Establishing Class Norms That Promote Learning

Credit: iStock.com/FG Trade
Credit: iStock.com/FG Trade
In 1936, psychologist Muzafer Sherif reported a landmark study on the creation of social norms. Sherif made use of an optical illusion called the autokinetic effect. When people view a stationary pinpoint of light in a dark environment, they will perceive the light to move in random directions. For example, on a dark night, if you look at a single star, it will start to appear to move. Sherif put subjects in a darkened room with a single point of light and had them report the light’s movement. Participants were alone, with another person, or with two other people. When subjects were alone, their perceptions of the illusory movement varied considerably. When, however, they were part of a group and reporting their perceptions aloud, the group quickly converged on a common judgment of the light’s path. Furthermore, when subjects who were part of a group were subsequently tested individually, they maintained the norms established by the group.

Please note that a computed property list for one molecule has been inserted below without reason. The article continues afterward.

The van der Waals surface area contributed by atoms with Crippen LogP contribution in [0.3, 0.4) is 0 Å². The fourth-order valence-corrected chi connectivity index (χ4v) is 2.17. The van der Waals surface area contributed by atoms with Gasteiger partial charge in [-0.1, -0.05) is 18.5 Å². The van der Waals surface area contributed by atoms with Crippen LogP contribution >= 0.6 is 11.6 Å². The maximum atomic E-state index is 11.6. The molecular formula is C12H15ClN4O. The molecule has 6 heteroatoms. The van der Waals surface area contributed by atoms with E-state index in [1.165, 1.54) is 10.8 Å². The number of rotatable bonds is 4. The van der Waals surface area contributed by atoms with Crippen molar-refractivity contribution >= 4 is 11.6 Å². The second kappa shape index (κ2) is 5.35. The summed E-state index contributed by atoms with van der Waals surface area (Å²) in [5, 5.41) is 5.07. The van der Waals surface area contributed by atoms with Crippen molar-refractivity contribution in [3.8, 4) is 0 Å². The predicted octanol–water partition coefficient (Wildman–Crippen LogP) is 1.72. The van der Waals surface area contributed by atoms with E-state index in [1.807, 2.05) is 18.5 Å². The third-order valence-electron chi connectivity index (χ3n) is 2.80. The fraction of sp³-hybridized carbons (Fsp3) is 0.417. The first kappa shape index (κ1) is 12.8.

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One Response

  1. I co-create group norms with students. We reflect on values and students and faculty bring in top 5 norms they want to live by in the community. We put those on the board, shuffle them, discuss how we want to exemplify in the classroom and viola, we have about 4-6 norms. We use them to guide our co-shares learning environment.

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